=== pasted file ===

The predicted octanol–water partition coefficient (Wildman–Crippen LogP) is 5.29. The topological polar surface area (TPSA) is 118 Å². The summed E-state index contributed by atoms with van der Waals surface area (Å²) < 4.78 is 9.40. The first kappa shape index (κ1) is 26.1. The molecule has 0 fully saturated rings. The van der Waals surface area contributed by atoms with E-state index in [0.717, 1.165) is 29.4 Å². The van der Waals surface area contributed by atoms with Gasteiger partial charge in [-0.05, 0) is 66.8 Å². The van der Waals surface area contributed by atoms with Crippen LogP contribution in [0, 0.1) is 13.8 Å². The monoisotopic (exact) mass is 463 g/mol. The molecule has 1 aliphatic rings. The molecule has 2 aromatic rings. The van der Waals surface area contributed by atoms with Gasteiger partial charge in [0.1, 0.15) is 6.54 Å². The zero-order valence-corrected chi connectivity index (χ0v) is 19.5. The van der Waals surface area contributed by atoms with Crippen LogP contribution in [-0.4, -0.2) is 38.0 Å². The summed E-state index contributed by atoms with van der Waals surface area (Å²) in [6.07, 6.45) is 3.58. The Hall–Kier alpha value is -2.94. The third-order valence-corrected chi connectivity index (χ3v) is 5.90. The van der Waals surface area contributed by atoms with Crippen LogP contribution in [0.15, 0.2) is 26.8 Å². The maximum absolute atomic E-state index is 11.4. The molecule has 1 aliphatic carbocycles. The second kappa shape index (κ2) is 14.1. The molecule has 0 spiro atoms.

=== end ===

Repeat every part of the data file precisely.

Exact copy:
The predicted octanol–water partition coefficient (Wildman–Crippen LogP) is 5.29. The topological polar surface area (TPSA) is 118 Å². The summed E-state index contributed by atoms with van der Waals surface area (Å²) < 4.78 is 9.40. The first kappa shape index (κ1) is 26.1. The molecule has 0 fully saturated rings. The van der Waals surface area contributed by atoms with E-state index in [0.717, 1.165) is 29.4 Å². The van der Waals surface area contributed by atoms with Gasteiger partial charge in [-0.05, 0) is 66.8 Å². The van der Waals surface area contributed by atoms with Crippen LogP contribution in [0, 0.1) is 13.8 Å². The monoisotopic (exact) mass is 463 g/mol. The molecule has 1 aliphatic rings. The molecule has 2 aromatic rings. The van der Waals surface area contributed by atoms with Gasteiger partial charge in [0.1, 0.15) is 6.54 Å². The zero-order valence-corrected chi connectivity index (χ0v) is 19.5. The van der Waals surface area contributed by atoms with Crippen LogP contribution in [-0.4, -0.2) is 38.0 Å². The summed E-state index contributed by atoms with van der Waals surface area (Å²) in [6.07, 6.45) is 3.58. The Hall–Kier alpha value is -2.94. The third-order valence-corrected chi connectivity index (χ3v) is 5.90. The van der Waals surface area contributed by atoms with Crippen LogP contribution in [0.15, 0.2) is 26.8 Å². The maximum absolute atomic E-state index is 11.4. The molecule has 1 aliphatic carbocycles. The second kappa shape index (κ2) is 14.1. The molecule has 0 spiro atoms.